Nicely expressed sentiments regarding those whose principal function in the outdoors is to patronise the REI/MEC etc etc "adventure clothing" department - the most popular section of the store and most efficient revenue generator for sure - thereby making the rest of the stuff more affordable for the likes of us. They have their uses Bob.
I met a similar bunch on Mt Thielsen who firmly believed that the last 50 metres Class 4 scramble to the summit wasn't significant enough to signal that they hadn't summited the mountain. Given Thielsen's topography the glorious pun "you're missing the point" was wonderfully appropriate.
Come to the Island. Dive into the bush. Leave the madding crowd behind.
Keep the great stories coming at all costs.
I'll have to settle for Montana this summer, but almost everything I'm planning will take me far from that madding crowd. Thinking of the trip dominates my waking hours.
Funny story about Thielsen. Someone should write a book about moments like that.
Thanks for the read and the supportive words, Martin.
Bob, as usual, nice commentary. I am currently working on a trip report for my trip up Angels in 12/2006. I amazingly was on the summit alone.
As for going back to the same spot on a regular basis - my last count had me up the Chimneys in the Smokies 16 times. The majority of those hikes I have had the summit alone (or with my hiking partners). A very very early start helps!!! I go back because it is my favorite spot in the Smokies (when I have the place to myself).
Deep down, I'm a selfish brat. I don't like sharing summits with the masses. Therefore I hike at rather strange times of the day and year.
I feel about Old Rag here in VA the way you do about the Chimneys. I go on the coldest days, weekdays if I can. And then, if I start early enough, I do have it to myself, at least heading up.
Hats off to you for admitting what many of us feel: we don't like sharing summits.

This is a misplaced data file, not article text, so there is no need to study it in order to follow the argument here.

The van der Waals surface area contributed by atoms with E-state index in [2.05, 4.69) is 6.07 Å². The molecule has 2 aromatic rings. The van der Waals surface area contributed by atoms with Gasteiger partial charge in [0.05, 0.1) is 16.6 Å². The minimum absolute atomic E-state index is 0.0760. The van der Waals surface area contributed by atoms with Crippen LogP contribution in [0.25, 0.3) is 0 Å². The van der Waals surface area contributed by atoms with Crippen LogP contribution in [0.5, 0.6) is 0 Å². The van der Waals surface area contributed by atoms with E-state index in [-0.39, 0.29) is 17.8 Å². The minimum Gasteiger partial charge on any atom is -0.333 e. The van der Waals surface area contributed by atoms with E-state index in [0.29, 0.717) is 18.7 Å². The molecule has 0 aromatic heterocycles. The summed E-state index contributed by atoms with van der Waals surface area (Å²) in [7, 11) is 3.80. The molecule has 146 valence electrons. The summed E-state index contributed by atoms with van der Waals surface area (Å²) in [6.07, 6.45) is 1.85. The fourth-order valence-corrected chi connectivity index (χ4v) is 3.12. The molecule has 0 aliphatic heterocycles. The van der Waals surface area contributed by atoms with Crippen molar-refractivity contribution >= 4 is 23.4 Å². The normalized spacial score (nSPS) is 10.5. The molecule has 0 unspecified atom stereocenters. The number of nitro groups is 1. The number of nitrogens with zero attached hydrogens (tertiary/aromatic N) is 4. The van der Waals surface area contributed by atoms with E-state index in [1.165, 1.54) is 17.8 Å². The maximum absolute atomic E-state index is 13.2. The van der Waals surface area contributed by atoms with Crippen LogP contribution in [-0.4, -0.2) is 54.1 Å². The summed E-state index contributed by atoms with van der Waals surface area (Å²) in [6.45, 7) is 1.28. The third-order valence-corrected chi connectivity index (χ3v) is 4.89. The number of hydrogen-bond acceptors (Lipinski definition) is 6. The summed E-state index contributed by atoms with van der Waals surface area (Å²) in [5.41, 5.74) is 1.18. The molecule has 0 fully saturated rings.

Let me know when you post your own Angels Landing TR.
I just got back from a trip to Utah, including Zion. I didn't hike up Angles Landing, but some of the folks I was with did. Your description of the unprepared folks hiking up totally matches their descriptions. Flip flops, shorts, short skirts, trench coats, no water...Anyway, it is on my list for the next visit, crowded or not.
Amazing, isn't it, some of the people you see? I sometimes read those reports of crazy deaths, accidents, and rescues that you just can't believe, and then I think of places like Angels Landing, and I believe.
Anyway, when you go, head up early in the morning or late in the afternoon (views are better in the afternoon because of the lighting). It's not the trail crowds that are so bad; they're amusing more than anything else. It's the slow groups you can encounter along the scrambling route to the summit. I just went around them the last time, but doing that does increase your exposure a bit.
I did this climb last week. It was amazing. As it was after Labor Day, it was not crowded at all, and we only had to pass 4 folks going up while we were going down. That said, we did go in the afternoon. It was over 90, but not a tremendously hot day. It was mentally challenging more than physically challenging. I did remark to my BF, that I thought it was amazing that we could just hike up here and do this...but I was really happy we had that choice.
I always do hot summer hikes in a Patagonia dress. Either a wool one or a high-tech fabric. Dresses and skirts are often the most comfortable way to take on the summer heat. Thus not everyone wearing a skirt or dress is unprepared....it all depends on what you like to wear. I wouldn't hike without my Tilley sun hat, either!